Plum Finds Her Way As Aces Move One Win From W N B A Title

A scorer shakes off her struggles after a scolding, and helps Las Vegas take a 2-0 lead in the finals.

LAS VEGAS — A’ja Wilson approached her teammate Kelsey Plum with a simple message after their Las Vegas Aces narrowly won Game 1 of the W.N.B.A. finals: To win the series, Wilson made clear in a hail of shouts and expletives, the Aces need Plum to play better.

“We need her to make shots,” Wilson said. “And I know it sounds harsh, but K.P.’s a pro, and she went out there and took care of business.”

In Game 2 on Tuesday night, Plum responded to Wilson’s rebuke with arguably her best game of the playoffs, scoring 20 points and adding 7 assists in the Aces’ 85-71 win over the Connecticut Sun. The victory gave the Aces a 2-0 lead in the best-of-five finals, putting them in position to close out the series — and win their first W.N.B.A. title — in Game 3 on Thursday night in Connecticut.

Plum said Wilson’s diatribe was not the only message she had received in recent days, but she acknowledged all of the exhortations — however they were delivered — had made a difference.

“I got people trying to encourage me, I got people cussing me out,” Plum said. “But everyone wants to win, you know? So I really, actually, welcomed it very much.”

Lucas Peltier/USA Today Sports, via Reuters

For anyone who watched the Aces play this season, the idea that Plum would need a scolding from a teammate to raise her game might seem strange. She was the Aces’ leading scorer in the regular season, averaging 20.2 points, and finished third in voting for the Most Valuable Player Award behind Wilson and Seattle Storm forward Breanna Stewart.

But the regular-season version of Plum had vanished for much of this playoffs, and she quickly became an afterthought behind the dominance of Wilson and Chelsea Gray. Scoring suddenly seemed to be a challenge for Plum, beginning in the Aces’ semifinal series against the Storm. She scored in double figures in each game of that series, but the points came inefficiently as she made only 38 percent of her shots.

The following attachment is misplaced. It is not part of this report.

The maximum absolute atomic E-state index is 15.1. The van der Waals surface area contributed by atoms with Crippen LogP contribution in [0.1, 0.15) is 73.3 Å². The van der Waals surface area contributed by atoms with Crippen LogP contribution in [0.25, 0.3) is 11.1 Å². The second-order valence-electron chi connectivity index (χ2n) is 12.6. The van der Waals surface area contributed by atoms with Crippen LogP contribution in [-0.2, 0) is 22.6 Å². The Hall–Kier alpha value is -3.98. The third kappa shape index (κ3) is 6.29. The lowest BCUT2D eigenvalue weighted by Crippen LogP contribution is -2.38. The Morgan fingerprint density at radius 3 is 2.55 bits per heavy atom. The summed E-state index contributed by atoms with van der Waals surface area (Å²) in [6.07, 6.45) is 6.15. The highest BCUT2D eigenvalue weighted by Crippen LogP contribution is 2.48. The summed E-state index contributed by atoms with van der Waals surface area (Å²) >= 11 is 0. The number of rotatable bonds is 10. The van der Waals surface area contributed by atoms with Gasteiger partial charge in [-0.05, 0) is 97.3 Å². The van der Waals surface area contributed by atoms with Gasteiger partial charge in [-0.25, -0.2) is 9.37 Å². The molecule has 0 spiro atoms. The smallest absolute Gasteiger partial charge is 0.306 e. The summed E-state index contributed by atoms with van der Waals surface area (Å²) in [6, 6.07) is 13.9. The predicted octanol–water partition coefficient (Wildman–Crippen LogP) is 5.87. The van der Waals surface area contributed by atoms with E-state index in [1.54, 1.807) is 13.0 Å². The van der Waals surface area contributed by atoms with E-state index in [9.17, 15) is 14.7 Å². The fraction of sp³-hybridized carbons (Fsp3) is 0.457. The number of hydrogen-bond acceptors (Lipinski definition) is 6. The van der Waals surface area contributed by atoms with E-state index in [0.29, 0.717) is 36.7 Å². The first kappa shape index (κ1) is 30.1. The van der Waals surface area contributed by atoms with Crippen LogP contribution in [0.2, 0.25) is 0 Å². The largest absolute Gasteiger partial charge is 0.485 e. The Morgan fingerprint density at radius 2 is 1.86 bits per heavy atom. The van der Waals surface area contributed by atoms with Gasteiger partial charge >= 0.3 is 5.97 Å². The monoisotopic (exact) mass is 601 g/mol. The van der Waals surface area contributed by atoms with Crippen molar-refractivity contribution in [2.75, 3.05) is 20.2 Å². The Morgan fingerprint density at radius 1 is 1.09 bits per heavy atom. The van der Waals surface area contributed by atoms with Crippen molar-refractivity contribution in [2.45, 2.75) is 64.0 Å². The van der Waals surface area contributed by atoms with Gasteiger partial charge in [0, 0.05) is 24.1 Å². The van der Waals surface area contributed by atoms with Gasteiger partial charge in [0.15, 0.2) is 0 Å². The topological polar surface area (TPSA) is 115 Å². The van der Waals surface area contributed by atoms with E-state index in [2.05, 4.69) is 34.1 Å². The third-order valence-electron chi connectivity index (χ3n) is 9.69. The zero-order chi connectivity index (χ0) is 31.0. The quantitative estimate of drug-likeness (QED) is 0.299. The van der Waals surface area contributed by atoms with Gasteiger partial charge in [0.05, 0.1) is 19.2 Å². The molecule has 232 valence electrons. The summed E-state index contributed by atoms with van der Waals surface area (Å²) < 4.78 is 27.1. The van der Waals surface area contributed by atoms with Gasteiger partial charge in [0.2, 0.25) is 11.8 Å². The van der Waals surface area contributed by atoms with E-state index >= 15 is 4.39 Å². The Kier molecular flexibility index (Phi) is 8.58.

“She wasn’t K.P.,” Wilson said. “I felt it in the locker room. She wasn’t herself.”

The most startling element of Plum’s struggles was her inability to hit 3-point shots. Plum had established herself as one of the best long-distance shooters in the league in the regular season, making 42 percent of her 3s while attempting 7.5 per game. But since Game 1 of the semifinals, Plum had been abysmal from behind the 3-point line, making only 18 percent of her shots going into Tuesday’s game.

The dreadful stretch was unlike any Plum has had in her career. Her scoring ability in college was what had made her the No. 1 overall pick in the 2017 W.N.B.A. draft. She was one of the best players in women’s college basketball history at the University of Washington, where she set an N.C.A.A. record with 3,527 career points and averaged 31.7 points a game as a senior.

“I don’t remember a period where I ever felt like she was in a slump,” Mike Neighbors, her coach at Washington, said before Tuesday’s game. “She’s like no other human being I’ve ever been around. She developed this ability to focus more than anybody I’ve ever seen.”

On Tuesday night, that focus took the form of Plum’s attacking the basket fearlessly. Her 3-point shooting woes continued (she shot 1 of 6 on 3s), but she masked that by attacking the Sun’s physical and tall frontcourt for layup after layup, repeatedly contorting her 5-foot-8 body around bigger defenders like Jonquel Jones (6-foot-6), DeWanna Bonner (6-foot-4), Brionna Jones (6-foot-3), and Alyssa Thomas (6-foot-2).

Plum’s most impressive finish came with just over four minutes left in the third quarter, when she finished a drive around the outstretched arms of Bonner while drawing a foul.

The play drew roars from the Aces’ white-knuckled fans, and when she made the free throw Las Vegas had an 8-point lead. Wilson, who led all scorers with 26 points and also grabbed 10 rebounds, followed with a jumper to extend the advantage to 10, and by the end of the quarter the Aces’ lead had grown to 14. They never looked back.

“I’ve been a little bit, you know, frustrated with how I’ve performed throughout the whole playoffs,” Plum said, “so I’m just glad that they’ve been carrying it, and I decided to join the party.”

The Suns’ length and physicality, which had flustered the Aces in Game 1 on Sunday, proved ineffective on Tuesday night. Missing, too, was the excitement the Sun had been oozing after their narrow loss that night, a matchup that Jonquel Jones, who led her team with 16 points and 11 rebounds on Tuesday, had said was “our game for the taking.”

“They were just extremely aggressive,” Jones said of the Aces after Game 2, though she might have been describing Plum specifically.

It was that version of Plum that Wilson had hoped to bring out with her message after Game 1. It is also the version the Aces still will need to close out the series.

“This is a statement game for K.P.,” Wilson said. “I don’t care how she sees it. It’s a statement game. It puts a lot of people on notice.”

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